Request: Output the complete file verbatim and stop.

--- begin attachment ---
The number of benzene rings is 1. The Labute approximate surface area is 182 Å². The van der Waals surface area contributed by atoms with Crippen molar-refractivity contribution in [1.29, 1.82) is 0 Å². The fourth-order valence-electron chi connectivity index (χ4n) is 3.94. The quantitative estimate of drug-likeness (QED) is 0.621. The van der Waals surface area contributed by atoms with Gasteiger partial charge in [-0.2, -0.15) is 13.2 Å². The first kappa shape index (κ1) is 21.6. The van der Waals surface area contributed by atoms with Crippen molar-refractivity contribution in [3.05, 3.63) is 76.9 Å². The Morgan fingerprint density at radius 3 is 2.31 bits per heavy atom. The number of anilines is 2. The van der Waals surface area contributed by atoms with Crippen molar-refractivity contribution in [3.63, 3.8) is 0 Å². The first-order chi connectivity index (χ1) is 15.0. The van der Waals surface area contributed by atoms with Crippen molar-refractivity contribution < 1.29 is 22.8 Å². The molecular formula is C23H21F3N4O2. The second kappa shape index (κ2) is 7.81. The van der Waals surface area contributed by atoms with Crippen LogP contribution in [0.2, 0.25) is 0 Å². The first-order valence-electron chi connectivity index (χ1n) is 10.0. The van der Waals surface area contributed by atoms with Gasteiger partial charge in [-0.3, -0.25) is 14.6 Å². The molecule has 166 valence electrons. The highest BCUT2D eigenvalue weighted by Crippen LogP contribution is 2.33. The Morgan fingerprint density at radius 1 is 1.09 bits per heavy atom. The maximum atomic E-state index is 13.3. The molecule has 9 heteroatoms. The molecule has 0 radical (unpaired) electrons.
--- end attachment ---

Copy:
The number of benzene rings is 1. The Labute approximate surface area is 182 Å². The van der Waals surface area contributed by atoms with Crippen molar-refractivity contribution in [1.29, 1.82) is 0 Å². The fourth-order valence-electron chi connectivity index (χ4n) is 3.94. The quantitative estimate of drug-likeness (QED) is 0.621. The van der Waals surface area contributed by atoms with Gasteiger partial charge in [-0.2, -0.15) is 13.2 Å². The first kappa shape index (κ1) is 21.6. The van der Waals surface area contributed by atoms with Crippen molar-refractivity contribution in [3.05, 3.63) is 76.9 Å². The Morgan fingerprint density at radius 3 is 2.31 bits per heavy atom. The number of anilines is 2. The van der Waals surface area contributed by atoms with Crippen molar-refractivity contribution in [3.63, 3.8) is 0 Å². The first-order chi connectivity index (χ1) is 15.0. The van der Waals surface area contributed by atoms with Crippen molar-refractivity contribution < 1.29 is 22.8 Å². The molecular formula is C23H21F3N4O2. The second kappa shape index (κ2) is 7.81. The van der Waals surface area contributed by atoms with Crippen LogP contribution in [0.2, 0.25) is 0 Å². The first-order valence-electron chi connectivity index (χ1n) is 10.0. The van der Waals surface area contributed by atoms with Gasteiger partial charge in [-0.3, -0.25) is 14.6 Å². The molecule has 166 valence electrons. The highest BCUT2D eigenvalue weighted by Crippen LogP contribution is 2.33. The Morgan fingerprint density at radius 1 is 1.09 bits per heavy atom. The maximum atomic E-state index is 13.3. The molecule has 9 heteroatoms. The molecule has 0 radical (unpaired) electrons.